“Ultimately, we never really connected on a product we were able to do that could help us diversify our business,” Oswald said. “But eliminating those products was as valuable as finding something we could do. We may have jumped in and started doing something without that research, and we would have gotten pretty far down the line before we realized it isn’t where we need to be.”

Working with IES has advanced Survival Innovations, too. The company, based in Mills River, North Carolina, designs and manufactures aviation life support equipment. Its skills include precision commercial sewing, programmable sewing, manual and automated material cutting as well as component assembly. IES has helped the company with cybersecurity and its AS9100 certification, which allows Survival Innovations to work in the U.S. Department of Defense aerospace sector. 

Rex Raiford, northeast regional manager of IES, stands in front of a SPOT matrix poster and leads a workshop with Survival Innovation workers.
Rex Raiford, northeast regional manager of IES, leads a strategic analysis workshop with Survival Innovation.

“In the past four years, we’ve doubled in size, moved into a new facility, increased sales internationally, established commercial sales, and now we make our own hardware,” said general manager Mark Trexler. “The growth has been exponential with the help of IES.” 

A key benefit to working with IES, Trexler said, is the ability to tap into its deep pool of resources at the university, government and industry level. “It’s not just all in-house knowledge,” Trexler said. “It’s a knowledge base.”

And that knowledge-sharing goes beyond IES’ expertise.

“IES has given us avenues to other parts of NC State, like the Wilson College of Textiles,” Trexler said. “It’s opened doors to things we never knew — different forms of manufacturing, other companies that can enhance what we do, other programs. We’re a team of 30 people. We don’t have time to go out and see everything that’s out there.”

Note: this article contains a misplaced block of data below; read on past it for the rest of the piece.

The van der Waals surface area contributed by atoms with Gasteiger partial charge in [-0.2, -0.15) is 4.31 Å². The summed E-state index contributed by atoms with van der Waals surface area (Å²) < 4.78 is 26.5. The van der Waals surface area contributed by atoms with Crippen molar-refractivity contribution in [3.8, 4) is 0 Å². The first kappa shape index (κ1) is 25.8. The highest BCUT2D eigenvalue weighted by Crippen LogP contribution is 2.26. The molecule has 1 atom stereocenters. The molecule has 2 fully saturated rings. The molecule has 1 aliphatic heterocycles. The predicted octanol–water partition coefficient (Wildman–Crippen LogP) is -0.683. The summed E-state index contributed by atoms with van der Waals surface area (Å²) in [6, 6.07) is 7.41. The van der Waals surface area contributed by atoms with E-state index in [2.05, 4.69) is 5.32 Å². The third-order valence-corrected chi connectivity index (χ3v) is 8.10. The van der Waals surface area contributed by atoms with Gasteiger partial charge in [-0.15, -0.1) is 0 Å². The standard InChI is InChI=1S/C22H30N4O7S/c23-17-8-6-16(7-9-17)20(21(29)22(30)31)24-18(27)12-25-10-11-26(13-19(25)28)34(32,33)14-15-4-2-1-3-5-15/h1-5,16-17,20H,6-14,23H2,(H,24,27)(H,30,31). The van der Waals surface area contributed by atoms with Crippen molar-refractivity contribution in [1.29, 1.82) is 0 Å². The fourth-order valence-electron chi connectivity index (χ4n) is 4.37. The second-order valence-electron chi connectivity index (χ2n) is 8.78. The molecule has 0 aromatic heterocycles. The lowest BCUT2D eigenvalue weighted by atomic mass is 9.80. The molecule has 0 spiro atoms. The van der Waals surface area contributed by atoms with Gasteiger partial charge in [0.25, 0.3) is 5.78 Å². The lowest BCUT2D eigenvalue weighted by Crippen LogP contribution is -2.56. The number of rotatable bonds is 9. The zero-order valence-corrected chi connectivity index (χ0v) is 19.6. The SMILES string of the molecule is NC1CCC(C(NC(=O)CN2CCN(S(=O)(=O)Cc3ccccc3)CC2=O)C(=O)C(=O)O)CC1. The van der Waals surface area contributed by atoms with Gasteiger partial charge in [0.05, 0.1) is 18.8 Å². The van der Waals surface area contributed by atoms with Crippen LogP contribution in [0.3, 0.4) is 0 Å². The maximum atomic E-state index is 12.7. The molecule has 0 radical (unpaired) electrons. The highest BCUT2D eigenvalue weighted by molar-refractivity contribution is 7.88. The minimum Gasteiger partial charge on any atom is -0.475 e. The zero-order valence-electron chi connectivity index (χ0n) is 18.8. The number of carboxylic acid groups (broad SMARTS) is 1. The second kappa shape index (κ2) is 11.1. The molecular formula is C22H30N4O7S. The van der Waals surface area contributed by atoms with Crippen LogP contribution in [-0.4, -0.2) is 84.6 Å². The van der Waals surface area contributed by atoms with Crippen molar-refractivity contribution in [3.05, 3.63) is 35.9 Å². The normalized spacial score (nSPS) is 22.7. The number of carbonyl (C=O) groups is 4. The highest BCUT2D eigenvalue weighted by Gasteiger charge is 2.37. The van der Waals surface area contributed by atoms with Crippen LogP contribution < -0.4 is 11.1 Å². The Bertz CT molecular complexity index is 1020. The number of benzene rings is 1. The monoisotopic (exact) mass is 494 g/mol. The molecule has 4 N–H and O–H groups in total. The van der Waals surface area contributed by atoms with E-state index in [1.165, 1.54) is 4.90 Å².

These businesses are only some of the groups IES is working with through the Department of Defense’s Office of Local Defense Community Cooperation grant, including Mills, Survival, and Babington. And like NC State, Babington Technology, Survival Innovations and Mills Manufacturing three businesses are invested in North Carolina. Babington Technology is interested in working more with NC State, especially with its industrial engineering students. During the COVID-19 pandemic, Survival Innovations made personal protective equipment with the Carolina Textile District and employed local high-schoolers for help. 

Oswald, of Mills Manufacturing, said the university’s dedication to the state is all the more reason to work with IES. 

“Going with NC State is cost-effective, yes, but NC State also has an interest in businesses in our state and in our community,” Oswald said. “It’s all about strength in the state and community and businesses. That’s their motivation.”

This post was originally published in NC State News.